The foreign and defense ministers of Japan and the United States held a meeting in Washington on June 21 and issued a joint statement covering a wide range of security-related issues. They agreed that the Japan-U.S. alliance is indispensable for the security of the two countries as well as for the peace, stability and economic prosperity of the Asia-Pacific region.
Remarkably, the joint statement pays close attention to China’s increased military activities, without naming the country, including its naval activities in the East and South China seas. It points out China’s threats to outer space, cyberspace and the high seas. It particularly mentions China’s anti-access and area denial capabilities. It calls for deterring provocation by North Korea. It also mentions the establishment of a bilateral extended deterrence dialogue to be conducted on a regular basis.
It is important for Japan to deepen cooperation with the U.S. in dealing with the changing security environment in the region. But its cooperation should strictly follow constitutional principles.
The Japanese and U.S. governments must pay careful attention to one factor that could negatively impact relations — that is the planned transfer of U.S. Marine Corps Air Station Futenma, Okinawa Island, to Henoko in the northern part of the island. In the joint statement, Japan and the U.S. have agreed to carry out the transfer at the earliest possible date after 2014.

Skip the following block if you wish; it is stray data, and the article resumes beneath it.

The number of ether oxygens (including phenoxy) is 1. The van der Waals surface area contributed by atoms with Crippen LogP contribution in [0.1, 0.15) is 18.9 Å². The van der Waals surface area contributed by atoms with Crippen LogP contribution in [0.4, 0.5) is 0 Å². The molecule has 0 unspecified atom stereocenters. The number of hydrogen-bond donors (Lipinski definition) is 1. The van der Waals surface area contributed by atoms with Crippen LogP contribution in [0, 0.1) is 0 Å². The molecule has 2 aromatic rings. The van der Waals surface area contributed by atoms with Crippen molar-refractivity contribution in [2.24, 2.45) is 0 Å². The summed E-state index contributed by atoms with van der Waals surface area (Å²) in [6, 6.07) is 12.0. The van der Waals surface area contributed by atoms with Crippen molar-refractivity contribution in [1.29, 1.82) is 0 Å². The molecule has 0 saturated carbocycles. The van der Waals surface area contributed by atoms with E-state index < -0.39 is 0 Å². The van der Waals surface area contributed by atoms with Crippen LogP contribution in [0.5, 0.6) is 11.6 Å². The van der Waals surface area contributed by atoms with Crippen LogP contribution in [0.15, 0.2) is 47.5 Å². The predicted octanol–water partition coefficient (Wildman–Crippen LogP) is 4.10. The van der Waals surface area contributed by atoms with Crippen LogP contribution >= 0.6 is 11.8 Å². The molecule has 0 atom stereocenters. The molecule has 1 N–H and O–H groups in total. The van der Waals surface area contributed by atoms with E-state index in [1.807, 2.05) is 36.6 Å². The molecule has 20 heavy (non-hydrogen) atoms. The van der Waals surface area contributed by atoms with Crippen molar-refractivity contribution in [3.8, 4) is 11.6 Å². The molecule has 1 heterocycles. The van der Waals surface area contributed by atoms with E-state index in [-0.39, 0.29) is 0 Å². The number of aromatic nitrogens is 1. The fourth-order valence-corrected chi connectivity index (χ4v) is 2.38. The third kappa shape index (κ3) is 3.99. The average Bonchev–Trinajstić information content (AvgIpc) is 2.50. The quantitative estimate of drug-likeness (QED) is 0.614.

But both governments should realize that given the Okinawan people’s vehement opposition to the transfer within Okinawa Prefecture, it is almost impossible to push the Henoko plan. The more they stick to the plan, the deeper Okinawan people’s resentment will become. Such resentment could undermine ties. Japan and the U.S. should seriously consider moving the Futenma functions outside Okinawa.
The ministers endorse the transfer of the SM-3 Block IIA anti-missile missile, which Japan and the U.S. jointly developed, to other countries.
It is extremely regrettable that without Diet deliberation, the government made the decision that could undermine Japan’s traditional ban on the export of weapons. At the very least, strict rules to govern the missile transfer should be worked out.
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